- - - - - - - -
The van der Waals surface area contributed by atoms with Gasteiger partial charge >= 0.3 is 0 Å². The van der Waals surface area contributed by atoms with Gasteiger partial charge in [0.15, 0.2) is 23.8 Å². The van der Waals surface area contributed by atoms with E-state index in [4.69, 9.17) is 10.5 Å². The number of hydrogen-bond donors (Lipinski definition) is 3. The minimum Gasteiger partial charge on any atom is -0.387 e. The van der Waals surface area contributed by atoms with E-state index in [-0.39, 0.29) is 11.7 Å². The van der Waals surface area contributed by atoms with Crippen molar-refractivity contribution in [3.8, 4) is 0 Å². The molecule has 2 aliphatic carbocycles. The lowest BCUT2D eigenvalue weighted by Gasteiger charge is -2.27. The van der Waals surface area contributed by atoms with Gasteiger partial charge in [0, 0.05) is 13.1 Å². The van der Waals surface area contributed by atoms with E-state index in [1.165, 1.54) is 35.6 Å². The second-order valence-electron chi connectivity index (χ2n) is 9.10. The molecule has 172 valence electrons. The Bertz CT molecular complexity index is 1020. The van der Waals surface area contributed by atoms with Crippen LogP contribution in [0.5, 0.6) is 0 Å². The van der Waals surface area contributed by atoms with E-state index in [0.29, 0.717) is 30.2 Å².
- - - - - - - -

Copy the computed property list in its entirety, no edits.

The van der Waals surface area contributed by atoms with Gasteiger partial charge >= 0.3 is 0 Å². The van der Waals surface area contributed by atoms with Gasteiger partial charge in [0.15, 0.2) is 23.8 Å². The van der Waals surface area contributed by atoms with E-state index in [4.69, 9.17) is 10.5 Å². The number of hydrogen-bond donors (Lipinski definition) is 3. The minimum Gasteiger partial charge on any atom is -0.387 e. The van der Waals surface area contributed by atoms with E-state index in [-0.39, 0.29) is 11.7 Å². The van der Waals surface area contributed by atoms with Crippen molar-refractivity contribution in [3.8, 4) is 0 Å². The molecule has 2 aliphatic carbocycles. The lowest BCUT2D eigenvalue weighted by Gasteiger charge is -2.27. The van der Waals surface area contributed by atoms with Gasteiger partial charge in [0, 0.05) is 13.1 Å². The van der Waals surface area contributed by atoms with E-state index in [1.165, 1.54) is 35.6 Å². The second-order valence-electron chi connectivity index (χ2n) is 9.10. The molecule has 172 valence electrons. The Bertz CT molecular complexity index is 1020. The van der Waals surface area contributed by atoms with Crippen LogP contribution in [0.5, 0.6) is 0 Å². The van der Waals surface area contributed by atoms with E-state index in [0.29, 0.717) is 30.2 Å².